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Top 6 Undrafted Free Agents in Steelers History



There were 255 players chosen during the 2020 NFL Draft.

But not getting drafted isn’t the end of the story.

When the Steelers wrapped up their portion of the draft by picking Carlos Davis of Nebraska, there were scores of draft-eligible players still left on the board.

In the following days, the Steelers added 10 undrafted free agents to add to their roster. These players may never play a down in the NFL, but now they’ve got a chance. A chance to make a name for themselves in training camp, to make the practice squad, or even make the 53-man game day roster.

With hundreds of colleges across the United States churning out hundreds of players, there are always some that get overlooked. Whether it’s because they went to a smaller school, or don’t have the right measurables. It’s been true throughout NFL history, and remains true today.

These six players weren’t drafted by an NFL team, yet were still able to carve out meaningful and, in some cases, Hall of Fame careers.

The power of persistence.

Here are the top six Steelers undrafted free agent signings.

Honorable mention: Alejandro Villanueva

6. Ramon Foster, Guard, Tennessee

Foster started 145 games over his 11 year career in Pittsburgh. The undrafted free agent signee from Tennessee started at least 14 games in nine consecutive seasons from 2011-2019. Over the last three seasons, Foster was only flagged five times, with only three being accepted.

5. Keith Willis, DE, Northwestern

One of the forgotten stars of the Steeler teams of the 80s, Willis had 14 sacks in his second season, despite only starting four games. A defensive end/nose tackle from Northwestern, Willis was undersized at only 6-foot-1, 265 pounds but ended up being the Steelers all-time sack leader when he left the team at the end of the 1991 season. This year, Willis joined the Edinboro football staff as an assistant coach.

4. Willie Parker, RB, North Carolina

“Fast” Willie Parker had an inauspicious start with the Steelers. In 2004, his first season with the team he tallied 186 yards on 32 carries. You would have been forgiven for thinking that that would be the end for the undrafted free agent from North Carolina. Then 2005 happened. Parker wrested the starting job away from Jerome Bettis and Deuce Staley, rushing for over 1200 yards on a gaudy 4.7 yards per carry. Oh, and he added the longest-run in Super Bowl history to his resume as the Steelers won Super Bowl XL in Detroit.

The next season, Parker was even better, picking up 1494 yards on the round and adding 16 touchdowns while making the Pro Bowl. Another Pro Bowl season followed in 2007 along with 1316 yards. But that would be his last great season with the Steelers. Despite the team making and winning Super Bowl XLIII against the Cardinals, Parker only had 791 yards during the regular season. Parker added 246 in the playoffs but struggled to only 3.5 yard per carry.

3. Jack Butler, CB, St. Bonaventure

A Pittsburgh native, Butler attended high school in Canada, played at St. Bonaventure and is now in the NFL Hall of Fame. Butler went undrafted, but was brought on by the Steelers thanks to a recommendation from St. Bonaventure priest Dan Rooney, brother of Art Rooney Sr. That turned out to be a prudent decision. Butler was a four time First-team All-Pro and made the 1950’s NFL All-Decade team. When he retired in 1959 he was tied for first in career interceptions with 52 over his nine seasons.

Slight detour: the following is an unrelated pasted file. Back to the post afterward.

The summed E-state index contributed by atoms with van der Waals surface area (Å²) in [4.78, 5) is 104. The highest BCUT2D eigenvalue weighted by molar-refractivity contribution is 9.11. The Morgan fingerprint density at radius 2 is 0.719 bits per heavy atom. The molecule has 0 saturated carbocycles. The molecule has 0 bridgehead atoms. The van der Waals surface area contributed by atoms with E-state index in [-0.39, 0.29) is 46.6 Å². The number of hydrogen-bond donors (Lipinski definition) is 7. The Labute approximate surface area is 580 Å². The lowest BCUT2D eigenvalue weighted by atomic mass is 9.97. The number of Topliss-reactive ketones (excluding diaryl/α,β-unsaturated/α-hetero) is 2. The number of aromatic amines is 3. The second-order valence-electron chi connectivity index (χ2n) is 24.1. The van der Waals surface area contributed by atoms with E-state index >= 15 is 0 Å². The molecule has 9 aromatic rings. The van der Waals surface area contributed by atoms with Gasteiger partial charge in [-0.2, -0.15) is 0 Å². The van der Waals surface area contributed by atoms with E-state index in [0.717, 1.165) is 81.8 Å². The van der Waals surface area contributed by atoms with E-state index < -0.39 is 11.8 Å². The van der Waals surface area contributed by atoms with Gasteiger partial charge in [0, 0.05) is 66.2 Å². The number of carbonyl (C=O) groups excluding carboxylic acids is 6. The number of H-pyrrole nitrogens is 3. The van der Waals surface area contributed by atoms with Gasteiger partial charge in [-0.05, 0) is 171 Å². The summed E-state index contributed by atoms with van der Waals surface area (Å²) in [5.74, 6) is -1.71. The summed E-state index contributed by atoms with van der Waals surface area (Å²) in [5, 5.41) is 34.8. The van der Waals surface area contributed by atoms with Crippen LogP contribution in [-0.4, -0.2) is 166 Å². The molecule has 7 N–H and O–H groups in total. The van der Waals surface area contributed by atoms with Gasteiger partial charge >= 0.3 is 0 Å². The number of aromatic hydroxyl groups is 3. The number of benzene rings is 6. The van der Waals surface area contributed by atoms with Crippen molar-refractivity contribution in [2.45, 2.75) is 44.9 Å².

2. James Harrison, LB, Kent State

James Harrison is persistent. A star high school football player, his myriad off the field issues wrecked his chances of going to a high Division-I school. Harrison was undeterred. He walked on to Kent State and became an all-conference player. Harrison went undrafted. His six-foot, 245 pound frame was not the prototypical NFL body type. But Harrison was undaunted. He bounced around professional football, making the Steelers as an undrafted free agent before getting cut. He was signed by the Baltimore Ravens, played in Europe for the Rhein Fire before finally making it back to the Steelers in 2004. A couple of years of mostly playing special teams ensued before Harrison made the Steelers starting lineup in 2007. That year he made the Pro Bowl. In 2008 he made the Pro Bowl, was named a First-team All-Pro and the Defensive Player of the Year, a first for an undrafted player. The Steelers also won the 2008 Super Bowl, which Harrison had a rather large role in.

From 2007-2011 Harrison made five consecutive Pro Bowls and was twice an First-team All-Pro as he helped the Steelers to two Super Bowls. Harrison was the center of a few off the field incidents, and his abdication to New England certainly did not help his standing in Pittsburgh, but his on the field body of work (he’s the Steelers all-time sack leader) is quite uncontroversial.

1. Donnie Shell, CB, South Carolina St.

Shell gets the nod at number one over Harrison and Hall of Famer Jack Butler for his longevity and quadruple Super Bowl wins. Undrafted, despite being an All-American at South Carolina State, Shell went on to play 14 years for the Steelers from 1974 to 1987. His on the field credentials are well known. Shell was a member of the “Steel Curtain” defense that helped propel the team to its four Super Bowls in the 1970’s. He was selected to five consecutive Pro Bowls from 1978 to 1982, was a three time First-team All-Pro (1979, 1980, 1982) and retired as the all time interception leader at strong safety with 51 over his career. From 1977 to 1987 he started 159 games and his 201 games played is second in franchise history behind only Mike Webster.

Until this year, the only knock on Shell’s illustrious career would be lack of Hall of Fame credentials. That slight finally rectified, Shell can rightly take his place in Canton, and only slightly less notable, at the top of this list of undrafted free agents.